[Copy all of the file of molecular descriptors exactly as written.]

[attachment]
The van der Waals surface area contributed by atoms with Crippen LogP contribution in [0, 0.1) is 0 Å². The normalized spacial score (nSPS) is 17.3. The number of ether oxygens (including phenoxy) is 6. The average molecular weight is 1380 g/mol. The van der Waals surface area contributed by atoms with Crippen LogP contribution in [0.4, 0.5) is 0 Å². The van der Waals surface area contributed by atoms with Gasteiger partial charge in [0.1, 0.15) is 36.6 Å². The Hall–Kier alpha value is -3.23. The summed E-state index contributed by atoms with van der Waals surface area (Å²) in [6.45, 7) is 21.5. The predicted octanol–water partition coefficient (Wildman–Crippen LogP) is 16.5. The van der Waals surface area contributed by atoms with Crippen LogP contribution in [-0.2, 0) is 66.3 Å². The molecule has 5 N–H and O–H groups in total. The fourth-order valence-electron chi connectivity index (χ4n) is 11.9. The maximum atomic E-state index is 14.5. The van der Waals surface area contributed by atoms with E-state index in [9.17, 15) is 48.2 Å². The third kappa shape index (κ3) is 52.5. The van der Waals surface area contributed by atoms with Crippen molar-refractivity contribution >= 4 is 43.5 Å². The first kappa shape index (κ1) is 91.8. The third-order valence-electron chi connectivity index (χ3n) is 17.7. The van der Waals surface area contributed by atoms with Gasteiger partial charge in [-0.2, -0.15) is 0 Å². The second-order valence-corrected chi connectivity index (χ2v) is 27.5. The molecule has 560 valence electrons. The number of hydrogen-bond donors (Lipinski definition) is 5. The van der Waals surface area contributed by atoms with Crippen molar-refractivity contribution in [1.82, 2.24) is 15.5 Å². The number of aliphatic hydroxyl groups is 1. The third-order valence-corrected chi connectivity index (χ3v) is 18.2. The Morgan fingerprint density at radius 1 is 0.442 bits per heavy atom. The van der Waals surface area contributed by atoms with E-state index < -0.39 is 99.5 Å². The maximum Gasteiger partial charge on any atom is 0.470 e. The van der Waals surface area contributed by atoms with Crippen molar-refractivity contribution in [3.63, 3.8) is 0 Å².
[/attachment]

The van der Waals surface area contributed by atoms with Crippen LogP contribution in [0, 0.1) is 0 Å². The normalized spacial score (nSPS) is 17.3. The number of ether oxygens (including phenoxy) is 6. The average molecular weight is 1380 g/mol. The van der Waals surface area contributed by atoms with Crippen LogP contribution in [0.4, 0.5) is 0 Å². The van der Waals surface area contributed by atoms with Gasteiger partial charge in [0.1, 0.15) is 36.6 Å². The Hall–Kier alpha value is -3.23. The summed E-state index contributed by atoms with van der Waals surface area (Å²) in [6.45, 7) is 21.5. The predicted octanol–water partition coefficient (Wildman–Crippen LogP) is 16.5. The van der Waals surface area contributed by atoms with Crippen LogP contribution in [-0.2, 0) is 66.3 Å². The molecule has 5 N–H and O–H groups in total. The fourth-order valence-electron chi connectivity index (χ4n) is 11.9. The maximum atomic E-state index is 14.5. The van der Waals surface area contributed by atoms with E-state index in [9.17, 15) is 48.2 Å². The third kappa shape index (κ3) is 52.5. The van der Waals surface area contributed by atoms with Crippen molar-refractivity contribution >= 4 is 43.5 Å². The first kappa shape index (κ1) is 91.8. The third-order valence-electron chi connectivity index (χ3n) is 17.7. The van der Waals surface area contributed by atoms with Gasteiger partial charge in [-0.2, -0.15) is 0 Å². The second-order valence-corrected chi connectivity index (χ2v) is 27.5. The molecule has 560 valence electrons. The number of hydrogen-bond donors (Lipinski definition) is 5. The van der Waals surface area contributed by atoms with Crippen molar-refractivity contribution in [1.82, 2.24) is 15.5 Å². The number of aliphatic hydroxyl groups is 1. The third-order valence-corrected chi connectivity index (χ3v) is 18.2. The Morgan fingerprint density at radius 1 is 0.442 bits per heavy atom. The van der Waals surface area contributed by atoms with E-state index < -0.39 is 99.5 Å². The maximum Gasteiger partial charge on any atom is 0.470 e. The van der Waals surface area contributed by atoms with Crippen molar-refractivity contribution in [3.63, 3.8) is 0 Å².